Suddenly, with an explosive outburst, he vents his ire on the crowd. “Many of you sitting here today have compromised your dreams! You have lost your fervor to achieve something!” Mumbling in the crowd. “Imagine how King felt, back of the bus. But he dreamed–in the South in 1955!–that we’d run cities, that we’d be heads of government. He had an ability to dream beyond his circumstances!” In a voice tinged with contempt, Sharpton taunts his audience: “You sittin’ up here with degrees and credit cards and have no ambition and no goals! Think how hard it was for them to come through mountains and valleys, and you’re too cheap and lowdown and full of self-hate to have a dream and hold on and achieve it!” He mimics, “‘Reverend Sharpton, you don’t know my background, I been to jail.‘ Well, you out now!”
The crowd squeals with delight as he presses on: “Don’t sell out! Don’t back down! Don’t give up! Just hold on! I don’t care what mistakes you made in life!” Sweat is pouring down his face, and out comes a pressed white handkerchief. In a soft voice, he whispers: “Martin, if you can hear me today, you won.” He pauses and then continues: “What do you mean he won? He got killed before he was 40, but he won. What do you mean he won? They scandalized his name. Yeah, he won. What do you mean he won? He left his wife and children young, but he won.”
Sharpton is in full flight now. After forty years of preaching he has an exquisite sense of timing: He rocks back and forth on his heels, swaying to the rhythm of his own words. “What do you mean he won? Because on Monday, in the Mississippi Delta, where they used to lynch us, where they cut our daddy’s genitals, where they raped our sisters and our mamas, in the Mississippi Delta, the Post Office will be closed, the schools will be closed, the federal buildings will be closed, to honor a black man from Atlanta, Georgia, who kept on dreaming! You won, Martin!”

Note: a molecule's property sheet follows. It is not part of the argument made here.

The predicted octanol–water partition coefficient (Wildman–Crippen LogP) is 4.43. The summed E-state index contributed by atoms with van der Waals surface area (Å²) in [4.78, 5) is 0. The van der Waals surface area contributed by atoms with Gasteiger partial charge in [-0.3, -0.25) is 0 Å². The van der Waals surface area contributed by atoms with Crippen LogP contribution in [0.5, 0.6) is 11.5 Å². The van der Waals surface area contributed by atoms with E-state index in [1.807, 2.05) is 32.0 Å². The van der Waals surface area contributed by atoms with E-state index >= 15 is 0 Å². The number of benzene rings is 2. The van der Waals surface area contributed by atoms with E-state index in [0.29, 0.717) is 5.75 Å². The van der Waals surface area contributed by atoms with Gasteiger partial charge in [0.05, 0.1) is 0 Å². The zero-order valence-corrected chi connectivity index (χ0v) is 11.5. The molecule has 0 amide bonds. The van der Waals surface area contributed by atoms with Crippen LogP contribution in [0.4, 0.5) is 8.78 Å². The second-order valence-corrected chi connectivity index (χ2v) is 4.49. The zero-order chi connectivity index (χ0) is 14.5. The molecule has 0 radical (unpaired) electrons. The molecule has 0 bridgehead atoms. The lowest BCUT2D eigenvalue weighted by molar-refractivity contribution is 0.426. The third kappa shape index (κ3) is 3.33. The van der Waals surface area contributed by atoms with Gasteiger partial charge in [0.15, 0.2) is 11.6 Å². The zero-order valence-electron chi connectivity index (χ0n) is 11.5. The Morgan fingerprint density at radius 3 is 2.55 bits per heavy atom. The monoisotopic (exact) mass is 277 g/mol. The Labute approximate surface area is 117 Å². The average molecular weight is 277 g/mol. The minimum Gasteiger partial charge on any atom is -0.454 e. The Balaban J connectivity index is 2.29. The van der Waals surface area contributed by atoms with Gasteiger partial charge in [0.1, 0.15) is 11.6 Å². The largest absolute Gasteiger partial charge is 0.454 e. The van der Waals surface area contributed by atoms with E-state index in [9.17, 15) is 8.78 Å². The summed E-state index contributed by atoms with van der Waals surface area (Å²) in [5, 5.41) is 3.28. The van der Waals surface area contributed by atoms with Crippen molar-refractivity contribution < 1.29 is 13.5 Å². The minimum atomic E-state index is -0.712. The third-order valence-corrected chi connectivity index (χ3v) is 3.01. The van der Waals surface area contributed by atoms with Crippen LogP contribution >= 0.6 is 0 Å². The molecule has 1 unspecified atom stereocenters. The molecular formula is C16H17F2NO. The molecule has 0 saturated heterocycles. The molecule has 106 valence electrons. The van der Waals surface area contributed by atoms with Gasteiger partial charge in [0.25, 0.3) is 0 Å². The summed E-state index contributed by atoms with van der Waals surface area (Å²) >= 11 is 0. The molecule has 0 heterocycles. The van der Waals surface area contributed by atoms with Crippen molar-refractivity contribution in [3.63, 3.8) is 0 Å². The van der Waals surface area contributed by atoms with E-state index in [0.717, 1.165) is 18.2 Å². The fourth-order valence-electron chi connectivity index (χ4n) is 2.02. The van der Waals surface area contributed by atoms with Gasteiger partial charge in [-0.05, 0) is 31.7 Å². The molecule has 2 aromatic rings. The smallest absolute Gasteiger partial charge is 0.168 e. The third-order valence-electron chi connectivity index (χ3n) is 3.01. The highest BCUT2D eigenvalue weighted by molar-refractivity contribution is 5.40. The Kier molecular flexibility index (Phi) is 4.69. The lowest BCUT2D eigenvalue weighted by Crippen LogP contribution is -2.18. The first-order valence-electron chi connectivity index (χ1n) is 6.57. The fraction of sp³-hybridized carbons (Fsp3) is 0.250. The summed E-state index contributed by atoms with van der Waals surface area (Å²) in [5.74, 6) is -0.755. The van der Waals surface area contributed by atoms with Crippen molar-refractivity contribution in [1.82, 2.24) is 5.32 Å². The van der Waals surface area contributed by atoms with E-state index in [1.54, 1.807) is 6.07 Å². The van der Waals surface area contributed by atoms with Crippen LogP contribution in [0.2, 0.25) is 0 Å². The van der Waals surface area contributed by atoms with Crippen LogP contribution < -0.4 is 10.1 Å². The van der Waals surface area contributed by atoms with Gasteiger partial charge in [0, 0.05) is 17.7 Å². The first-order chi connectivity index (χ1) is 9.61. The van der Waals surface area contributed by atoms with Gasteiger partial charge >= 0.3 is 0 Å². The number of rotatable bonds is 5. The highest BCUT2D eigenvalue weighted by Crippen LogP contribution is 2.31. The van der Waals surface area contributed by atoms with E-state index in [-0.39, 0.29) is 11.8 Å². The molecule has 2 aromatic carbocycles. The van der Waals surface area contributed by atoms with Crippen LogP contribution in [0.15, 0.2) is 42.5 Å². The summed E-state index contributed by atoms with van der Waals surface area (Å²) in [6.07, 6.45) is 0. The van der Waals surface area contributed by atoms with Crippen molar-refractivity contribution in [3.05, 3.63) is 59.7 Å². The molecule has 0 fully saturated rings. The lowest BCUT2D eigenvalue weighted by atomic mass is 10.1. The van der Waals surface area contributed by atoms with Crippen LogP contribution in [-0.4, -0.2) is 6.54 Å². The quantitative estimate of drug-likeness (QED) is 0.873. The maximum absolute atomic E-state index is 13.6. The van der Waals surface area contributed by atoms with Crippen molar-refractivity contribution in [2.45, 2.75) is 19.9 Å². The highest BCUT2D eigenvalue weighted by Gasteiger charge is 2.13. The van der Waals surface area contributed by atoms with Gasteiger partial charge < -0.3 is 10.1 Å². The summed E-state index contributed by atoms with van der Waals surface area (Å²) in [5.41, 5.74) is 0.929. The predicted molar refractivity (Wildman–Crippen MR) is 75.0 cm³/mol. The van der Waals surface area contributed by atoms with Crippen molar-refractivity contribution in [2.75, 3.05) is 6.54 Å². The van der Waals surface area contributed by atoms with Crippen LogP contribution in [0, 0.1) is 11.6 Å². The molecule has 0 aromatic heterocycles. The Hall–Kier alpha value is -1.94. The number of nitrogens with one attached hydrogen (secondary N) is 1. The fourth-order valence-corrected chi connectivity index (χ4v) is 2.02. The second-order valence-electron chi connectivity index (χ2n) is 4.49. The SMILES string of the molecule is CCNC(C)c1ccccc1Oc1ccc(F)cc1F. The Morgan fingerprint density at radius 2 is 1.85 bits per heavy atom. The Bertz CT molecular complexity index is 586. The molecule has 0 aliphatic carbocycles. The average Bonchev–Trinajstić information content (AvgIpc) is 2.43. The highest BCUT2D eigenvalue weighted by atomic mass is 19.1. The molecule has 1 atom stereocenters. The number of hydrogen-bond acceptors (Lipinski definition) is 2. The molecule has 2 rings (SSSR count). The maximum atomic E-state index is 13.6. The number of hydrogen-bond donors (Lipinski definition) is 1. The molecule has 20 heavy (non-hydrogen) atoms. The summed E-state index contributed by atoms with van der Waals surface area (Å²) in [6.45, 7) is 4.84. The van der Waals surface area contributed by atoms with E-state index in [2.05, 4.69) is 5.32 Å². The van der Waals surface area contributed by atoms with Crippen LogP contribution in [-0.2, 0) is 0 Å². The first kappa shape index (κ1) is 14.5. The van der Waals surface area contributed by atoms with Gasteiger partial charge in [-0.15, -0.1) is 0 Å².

Massive applause. He’s shouting, but his voice retains its force and control. “Martin! Those who swore you were a communist, those who swore you were a womanizer got the day off, ’cause it’s your birthday! Don’t nobody celebrate George Wallace day! Don’t nobody celebrate Lester Maddox day! Ain’t nobody celebratin’ Strom Thurmond’s day! But the rich and the poor and the powerful and the powerless and the failures and the unknowns got to stop Monday! Won’t be business as usual. It’ll be a holiday ’cause one black man believed in his dreams!”
There’s pandemonium in the room. The noise from the crowd is drowning out the sound system, but Sharpton’s voice keeps booming through the hall. “Because of Dr. King, I’ll never give up! I’ll never stop dreaming!” His pace accelerates. “Some of you been hurt, some of you been wounded, some of you got broken hearts, but hold on anyhow! God will make a way! Hold on anyhow! We gonna make it through George Bush! We gonna make it through John Ashcroft! We gonna make it to the promised land! Don’t stop dreaming! Don’t stop dreaming!”